And meditating on impatience
Last Monday morning, my wife was doing what most people around the world do: lament the week of work waiting for her.
I felt similarly, so in an impulsive gust of hype to remedy our mood, I declared that the week was going to be “Kick-ass Week,” full of all kinds of energizing and unexpected breakthroughs.
The pronouncement was meant to be comedic, over-the-top, akin to vacuous institutional branding like “The place to be” or “Tomorrow starts here.”
But I also like using hype as a motivator, so, strangely enough, the decidedly unlyrical “Kick-ass Week” planted itself into my week and reared up every time something not kick-ass occurred.
Which was too often. By the end of the week, my operating metaphor was that I was trying to move several glacier-sized projects in my life by swimming up to them and trying to push them forward. Sisyphean, yet worse, because at least Sisyphus gets the brief satisfaction of reaching the top of the hill with the boulder.
So my impatience, and its ensuing toxicity, mounted as the week went along, and I started to think about my relation to impatience. Impatience is a natural part of any creative project, and I think it can be both bad and good.
The Impatiens flower got its name because if you put the slightest pressure on its seed pod when ripe, it bursts open and its seeds scatter. Impatience is a result of our passions at their best, prompting us into action, seeking soil to grow in.
But impatience can also be a saboteur. It can grow out of greed, an impulsive rapaciousness. It wants what it wants—and it wants it now—resisting the gentle lope of the present, fighting, forcing, squirming, yearning, reaching, clawing.
Impatience can demand the impossible, like when you’re stuck in a traffic jam. There’s a discord: your urge to move at a normal pace collides with the cars hemming you in. You’re like a dog straining against a leash. Each tiny start and stop frustrates more than it relieves tension.
But what if you decided to view the passage of time in a traffic jam as you would time spent in a flower garden?
The irony of impatience: it makes time move more slowly. It narrows our vision. We move frantically, tangling the flow of our imagination, unable to notice, unable to care.
Writing has a way of slowly unfolding, though. It has a gentle lope. It resists being unnecessarily rushed or too willfully steered. To be impatient with a story is like being impatient with a child: you risk a tantrum.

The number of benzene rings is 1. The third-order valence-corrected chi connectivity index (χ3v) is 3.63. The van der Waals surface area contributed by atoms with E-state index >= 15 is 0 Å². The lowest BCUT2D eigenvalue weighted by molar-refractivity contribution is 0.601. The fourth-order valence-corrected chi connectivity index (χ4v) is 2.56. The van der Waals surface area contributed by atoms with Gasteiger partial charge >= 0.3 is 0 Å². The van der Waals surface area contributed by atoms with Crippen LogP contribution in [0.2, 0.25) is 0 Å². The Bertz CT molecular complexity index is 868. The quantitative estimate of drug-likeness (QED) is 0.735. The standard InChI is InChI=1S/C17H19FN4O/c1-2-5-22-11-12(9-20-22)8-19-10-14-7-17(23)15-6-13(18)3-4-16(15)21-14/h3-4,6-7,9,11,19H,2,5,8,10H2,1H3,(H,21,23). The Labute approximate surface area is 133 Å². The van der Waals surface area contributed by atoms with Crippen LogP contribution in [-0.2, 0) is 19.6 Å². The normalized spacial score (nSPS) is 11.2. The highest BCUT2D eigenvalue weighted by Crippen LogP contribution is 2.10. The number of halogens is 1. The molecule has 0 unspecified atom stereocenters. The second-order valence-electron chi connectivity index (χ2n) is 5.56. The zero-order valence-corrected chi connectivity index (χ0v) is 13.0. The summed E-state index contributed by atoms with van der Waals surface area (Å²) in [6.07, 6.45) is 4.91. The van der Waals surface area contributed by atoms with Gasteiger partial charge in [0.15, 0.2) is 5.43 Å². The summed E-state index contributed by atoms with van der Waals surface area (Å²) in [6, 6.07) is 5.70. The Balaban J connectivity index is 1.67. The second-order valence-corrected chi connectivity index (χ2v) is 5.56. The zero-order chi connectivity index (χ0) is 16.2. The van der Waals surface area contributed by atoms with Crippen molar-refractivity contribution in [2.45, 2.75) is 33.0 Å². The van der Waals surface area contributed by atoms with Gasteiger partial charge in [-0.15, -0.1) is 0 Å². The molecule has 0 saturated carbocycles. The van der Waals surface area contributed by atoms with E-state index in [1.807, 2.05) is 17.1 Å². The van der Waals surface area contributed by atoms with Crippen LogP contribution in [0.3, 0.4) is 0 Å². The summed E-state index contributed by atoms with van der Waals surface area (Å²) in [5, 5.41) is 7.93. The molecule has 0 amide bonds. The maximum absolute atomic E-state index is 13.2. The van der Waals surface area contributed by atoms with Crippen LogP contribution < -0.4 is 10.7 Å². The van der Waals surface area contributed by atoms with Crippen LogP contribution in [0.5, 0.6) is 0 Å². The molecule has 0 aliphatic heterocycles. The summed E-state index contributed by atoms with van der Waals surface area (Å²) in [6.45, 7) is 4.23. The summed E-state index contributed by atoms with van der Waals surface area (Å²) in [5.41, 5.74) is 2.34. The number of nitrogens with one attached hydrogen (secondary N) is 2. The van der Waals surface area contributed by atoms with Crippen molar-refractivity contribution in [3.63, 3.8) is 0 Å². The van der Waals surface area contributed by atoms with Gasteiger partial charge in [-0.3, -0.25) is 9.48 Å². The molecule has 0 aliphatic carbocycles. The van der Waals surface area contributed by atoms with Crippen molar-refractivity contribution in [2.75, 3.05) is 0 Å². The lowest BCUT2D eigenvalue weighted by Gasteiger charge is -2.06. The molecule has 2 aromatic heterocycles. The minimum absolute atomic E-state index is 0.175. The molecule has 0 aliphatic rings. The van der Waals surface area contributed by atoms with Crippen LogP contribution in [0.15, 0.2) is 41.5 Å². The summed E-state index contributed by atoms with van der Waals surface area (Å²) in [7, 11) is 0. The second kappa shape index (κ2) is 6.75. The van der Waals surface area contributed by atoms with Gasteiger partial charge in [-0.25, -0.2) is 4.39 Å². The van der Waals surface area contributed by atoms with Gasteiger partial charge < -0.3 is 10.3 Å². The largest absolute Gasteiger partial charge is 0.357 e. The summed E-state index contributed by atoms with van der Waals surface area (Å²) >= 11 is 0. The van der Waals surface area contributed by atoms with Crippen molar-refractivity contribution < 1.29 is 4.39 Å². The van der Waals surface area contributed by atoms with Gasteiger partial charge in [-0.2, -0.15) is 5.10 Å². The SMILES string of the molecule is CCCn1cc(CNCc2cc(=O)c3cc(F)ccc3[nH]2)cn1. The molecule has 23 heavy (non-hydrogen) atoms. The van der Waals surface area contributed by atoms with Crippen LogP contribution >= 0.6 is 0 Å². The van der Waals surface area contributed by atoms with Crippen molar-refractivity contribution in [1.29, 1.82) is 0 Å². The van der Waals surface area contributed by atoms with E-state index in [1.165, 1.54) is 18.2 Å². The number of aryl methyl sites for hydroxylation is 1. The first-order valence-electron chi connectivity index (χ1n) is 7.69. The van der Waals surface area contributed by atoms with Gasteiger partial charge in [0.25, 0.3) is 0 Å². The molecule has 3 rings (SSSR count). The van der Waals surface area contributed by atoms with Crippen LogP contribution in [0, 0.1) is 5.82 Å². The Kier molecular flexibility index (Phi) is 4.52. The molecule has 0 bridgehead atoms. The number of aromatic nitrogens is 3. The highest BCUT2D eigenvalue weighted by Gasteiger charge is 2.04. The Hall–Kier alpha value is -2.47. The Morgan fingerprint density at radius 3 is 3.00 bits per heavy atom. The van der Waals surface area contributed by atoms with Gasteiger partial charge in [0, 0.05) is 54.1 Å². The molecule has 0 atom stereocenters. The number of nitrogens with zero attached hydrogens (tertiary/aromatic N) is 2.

Afterward, there’s always the question, why all the hurry?
No matter what setbacks we receive, the answer is always the same: To keep going. To trust in the increments of progress.
So sit with your words. Sit with your aspirations. Let them deepen. Trust that they’ll grow as they grow, and they’ll only bloom when they’re ready.
What do other writers say about impatience?
“The computer, the noise of the computer feels like impatience. It's sort of the sound of impatience to me.”
― Tony Kushner
“I would be pleased if someone would invent a pill to remove my impatience, moodiness, and occasional bursts of anger. But if they did, I wouldn't be able to write my novels or paint.”
― Orhan Pamuk
“Old age is not meant to be survived alone," Man Rapadou said, her voice trailing with her own hidden thoughts. "Death should come gently, slowly, like a man's hand approaching your body. There can be joy in impatience if there is time to find the joy.”
― Edwidge Danticat, The Farming of Bones
The impatience to publish
Carmen Maria Machado wrote a really interesting piece on artistic impatience, the rush the publishing world often exerts on a writer, and the roles that MFA programs often play in the process.
The piece was sparked by the Jumi Bello plagiarism scandal, which was reported in AirMail. Bello was a debut author who had her book canceled by the publisher because it contained a significant amount of plagiarism.
Machado takes the story far beyond the act of plagiarism or a messy creative process and explores how a writer can easily be seduced by the impatience to publish before a work has truly marinated or been developed to its potential.
I’ll say no more, but I think both pieces are must-reads for all writers.
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Because more about me
I am the executive director of National Novel Writing Month, the co-founder of 100 Word Story, and an Executive Producer of the upcoming TV show “America’s Next Great Author.” I am the author of a bunch of books and the co-host of the podcast Write-minded.
My essays on creative writing have appeared in The New York Times, Poets & Writers, Lit Hub, Writer’s Digest, and The Writer.